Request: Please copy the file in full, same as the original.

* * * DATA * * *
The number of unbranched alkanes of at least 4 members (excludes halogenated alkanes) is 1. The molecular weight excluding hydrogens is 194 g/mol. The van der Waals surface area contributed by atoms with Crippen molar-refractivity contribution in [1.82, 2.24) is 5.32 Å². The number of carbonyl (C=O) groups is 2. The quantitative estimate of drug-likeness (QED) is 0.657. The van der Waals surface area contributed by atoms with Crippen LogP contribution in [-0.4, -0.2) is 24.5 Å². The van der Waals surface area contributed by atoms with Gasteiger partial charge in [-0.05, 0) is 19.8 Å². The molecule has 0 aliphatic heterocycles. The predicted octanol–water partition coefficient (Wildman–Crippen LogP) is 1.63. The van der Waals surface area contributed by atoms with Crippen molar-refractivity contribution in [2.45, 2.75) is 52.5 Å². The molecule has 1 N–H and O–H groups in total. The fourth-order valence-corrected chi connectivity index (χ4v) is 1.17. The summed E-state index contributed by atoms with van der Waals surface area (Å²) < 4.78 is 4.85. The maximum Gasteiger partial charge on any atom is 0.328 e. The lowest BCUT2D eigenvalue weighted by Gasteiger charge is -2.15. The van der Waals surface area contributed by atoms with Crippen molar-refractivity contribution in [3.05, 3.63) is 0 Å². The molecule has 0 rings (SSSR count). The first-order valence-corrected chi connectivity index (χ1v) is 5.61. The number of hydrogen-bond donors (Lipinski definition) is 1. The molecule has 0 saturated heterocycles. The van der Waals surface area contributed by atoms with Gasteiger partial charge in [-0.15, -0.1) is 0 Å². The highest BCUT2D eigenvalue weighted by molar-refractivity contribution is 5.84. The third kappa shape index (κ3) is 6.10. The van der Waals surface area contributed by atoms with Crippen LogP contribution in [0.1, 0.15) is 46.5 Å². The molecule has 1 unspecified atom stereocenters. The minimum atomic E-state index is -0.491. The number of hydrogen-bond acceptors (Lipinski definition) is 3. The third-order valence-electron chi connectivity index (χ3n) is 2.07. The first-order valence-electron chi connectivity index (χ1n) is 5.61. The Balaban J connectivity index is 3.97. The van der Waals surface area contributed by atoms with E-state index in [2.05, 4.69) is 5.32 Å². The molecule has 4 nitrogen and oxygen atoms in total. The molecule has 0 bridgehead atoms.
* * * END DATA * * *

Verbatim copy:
The number of unbranched alkanes of at least 4 members (excludes halogenated alkanes) is 1. The molecular weight excluding hydrogens is 194 g/mol. The van der Waals surface area contributed by atoms with Crippen molar-refractivity contribution in [1.82, 2.24) is 5.32 Å². The number of carbonyl (C=O) groups is 2. The quantitative estimate of drug-likeness (QED) is 0.657. The van der Waals surface area contributed by atoms with Crippen LogP contribution in [-0.4, -0.2) is 24.5 Å². The van der Waals surface area contributed by atoms with Gasteiger partial charge in [-0.05, 0) is 19.8 Å². The molecule has 0 aliphatic heterocycles. The predicted octanol–water partition coefficient (Wildman–Crippen LogP) is 1.63. The van der Waals surface area contributed by atoms with Crippen molar-refractivity contribution in [2.45, 2.75) is 52.5 Å². The molecule has 1 N–H and O–H groups in total. The fourth-order valence-corrected chi connectivity index (χ4v) is 1.17. The summed E-state index contributed by atoms with van der Waals surface area (Å²) < 4.78 is 4.85. The maximum Gasteiger partial charge on any atom is 0.328 e. The lowest BCUT2D eigenvalue weighted by Gasteiger charge is -2.15. The van der Waals surface area contributed by atoms with Crippen molar-refractivity contribution in [3.05, 3.63) is 0 Å². The molecule has 0 rings (SSSR count). The first-order valence-corrected chi connectivity index (χ1v) is 5.61. The number of hydrogen-bond donors (Lipinski definition) is 1. The molecule has 0 saturated heterocycles. The van der Waals surface area contributed by atoms with Gasteiger partial charge in [-0.15, -0.1) is 0 Å². The highest BCUT2D eigenvalue weighted by molar-refractivity contribution is 5.84. The third kappa shape index (κ3) is 6.10. The van der Waals surface area contributed by atoms with Crippen LogP contribution in [0.1, 0.15) is 46.5 Å². The molecule has 1 unspecified atom stereocenters. The minimum atomic E-state index is -0.491. The number of hydrogen-bond acceptors (Lipinski definition) is 3. The third-order valence-electron chi connectivity index (χ3n) is 2.07. The first-order valence-electron chi connectivity index (χ1n) is 5.61. The Balaban J connectivity index is 3.97. The van der Waals surface area contributed by atoms with E-state index in [2.05, 4.69) is 5.32 Å². The molecule has 4 nitrogen and oxygen atoms in total. The molecule has 0 bridgehead atoms.